How Shinzo Abe boosted Japanese investment in India


At nine years in office, Shinzo Abe was Japan’s longest-serving prime minister – from 2006-07 and again from 2012-20. His second term as Prime Minister was marked by increasing cooperation with India in several areas. And while the world is shocked by the attack on Abe, here’s how he crafted a new innings with New Delhi.

Narendra Modi visited Japan in September 2014 – just a few months after becoming prime minister. Modi and Abe agreed to upgrade the bilateral relationship to a “special strategic and global partnership.” The new relationship covered a wide range of topics – from civil nuclear energy to maritime security, from high-speed trains to high-quality infrastructure, from Act East policy to the Indo-Pacific strategy.

The two countries signed a nuclear deal in 2016 that proved crucial to India’s dealings with US and French nuclear firms that are either owned or held by Japanese firms. It was largely successful because Abe ignored opposition in Japan to sign the accord with a non-NPT member.

India and Japan also have an agreement that allows their navies to use each other’s ports. The two countries, along with Australia, have also pledged to strengthen Indo-Pacific supply chains, a move widely seen as protection from China.

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On the economic side, Japan spent a record 522.4 billion yen ($4.9 billion) on India’s development projects in 2018-19, including the high-speed rail link between Mumbai and Ahmedabad; and industrial corridors between Delhi and Mumbai and Chennai and Bengaluru.

Japan is financing 80 per cent of the Mumbai-Ahmedabad high-speed rail project through a Rs 79,000 crore soft loan at an interest rate of 0.1 per cent with a term of over 50 years and a moratorium of 15 years.

The Delhi-Mumbai Industrial Corridor project attracts US$4.5 billion in investments from Japan International Cooperation Agency (JICA) and Japan Bank for International Cooperation (JBIC). This investment was made in the first phase of the project and Japan has a 26 percent stake in it.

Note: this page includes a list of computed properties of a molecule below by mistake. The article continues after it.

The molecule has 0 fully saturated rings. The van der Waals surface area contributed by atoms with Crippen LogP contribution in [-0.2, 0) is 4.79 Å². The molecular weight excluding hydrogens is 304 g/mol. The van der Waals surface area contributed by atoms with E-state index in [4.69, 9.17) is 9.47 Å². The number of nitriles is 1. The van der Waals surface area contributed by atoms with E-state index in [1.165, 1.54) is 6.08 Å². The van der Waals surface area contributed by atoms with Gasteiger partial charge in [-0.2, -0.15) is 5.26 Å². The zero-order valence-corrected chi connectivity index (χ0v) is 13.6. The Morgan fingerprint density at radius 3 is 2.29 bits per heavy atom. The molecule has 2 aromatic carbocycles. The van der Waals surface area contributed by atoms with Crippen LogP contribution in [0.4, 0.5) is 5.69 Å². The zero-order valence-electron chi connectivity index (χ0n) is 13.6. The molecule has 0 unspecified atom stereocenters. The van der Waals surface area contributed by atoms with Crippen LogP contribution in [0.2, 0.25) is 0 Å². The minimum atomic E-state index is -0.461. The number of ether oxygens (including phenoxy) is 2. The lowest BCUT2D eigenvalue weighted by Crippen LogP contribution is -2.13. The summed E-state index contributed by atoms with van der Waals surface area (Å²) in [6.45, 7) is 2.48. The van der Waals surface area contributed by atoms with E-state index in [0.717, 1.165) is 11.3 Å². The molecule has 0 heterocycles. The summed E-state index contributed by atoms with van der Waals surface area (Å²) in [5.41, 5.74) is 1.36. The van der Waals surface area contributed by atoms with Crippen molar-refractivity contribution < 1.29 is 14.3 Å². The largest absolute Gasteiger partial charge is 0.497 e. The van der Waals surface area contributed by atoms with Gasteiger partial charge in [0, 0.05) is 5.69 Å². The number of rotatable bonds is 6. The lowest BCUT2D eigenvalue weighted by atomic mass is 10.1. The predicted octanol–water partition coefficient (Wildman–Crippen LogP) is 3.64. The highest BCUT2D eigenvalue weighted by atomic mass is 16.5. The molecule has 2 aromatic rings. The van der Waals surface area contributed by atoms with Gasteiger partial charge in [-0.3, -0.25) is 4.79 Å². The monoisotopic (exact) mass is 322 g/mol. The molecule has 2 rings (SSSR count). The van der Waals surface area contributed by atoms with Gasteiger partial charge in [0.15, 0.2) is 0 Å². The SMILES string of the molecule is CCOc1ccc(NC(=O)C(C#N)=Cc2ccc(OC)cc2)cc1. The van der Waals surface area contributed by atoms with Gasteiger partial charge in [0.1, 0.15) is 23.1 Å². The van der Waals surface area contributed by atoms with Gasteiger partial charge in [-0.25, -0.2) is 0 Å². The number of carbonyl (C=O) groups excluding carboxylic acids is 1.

Japan has also invested US$2 billion to improve infrastructure in northeastern India. Among others, Japan is involved in the Guwahati Water Supply Project, the Guwahati Wastewater Project, the Northeastern Road Network Connectivity Improvement Project, the Umiam-Umtru Stage III Hydroelectric Power Plant Renovation and Upgrade Project (Meghalaya), the Sustainable River Basin Forest Management Project (Tripura) and Capacity Expansion Project for Sustainable Agriculture and Irrigation Development (Mizoram).

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Japan has a five trillion yen investment target in India over the next five years – the main areas being manufacturing, climate change and infrastructure.

Japan is the fifth largest investor in India with cumulative FDI inflows of US$36 billion in April 2000 and March 2022, contributing 6.28 percent to India’s total FDI inflows over the period. There are currently around 1,455 Japanese companies operating in India.

India’s total trade with Japan has grown to US$15.3 billion in 2020-21, with exports worth US$4.4 billion and imports worth US$10.9 billion, making it the 13th largest trading partner India’s power.

India’s imports from Japan have grown nearly 73 percent in just 13 years, reaching US$10.9 billion in 2020-21 compared to US$6.3 billion in 2007-08. Major imports from Japan include nuclear reactors, electrical machinery and equipment, copper, plastics, inorganic chemicals, rare earth metals and precious metal compounds.

India’s exports grew 14.2 percent in 13 years, reaching US$4.4 billion in 2020-21 compared to US$3.85 billion in 2007-08. Major exports to Japan include mineral fuels and oils, organic chemicals, fish and other aquatic invertebrates, and natural or cultured pearls.

As the fifth-largest investor, Japan has made US$36.2 billion in cumulative investments since 2000, particularly in automobiles, electronic systems design and manufacture (ESDM), medical devices, consumer products, textiles, food processing and chemicals. Some prominent Japanese companies in India are Maruti, Toyota, Mitsubishi, Honda, Hitachi, Sony and Panasonic employing thousands of Indian youth.


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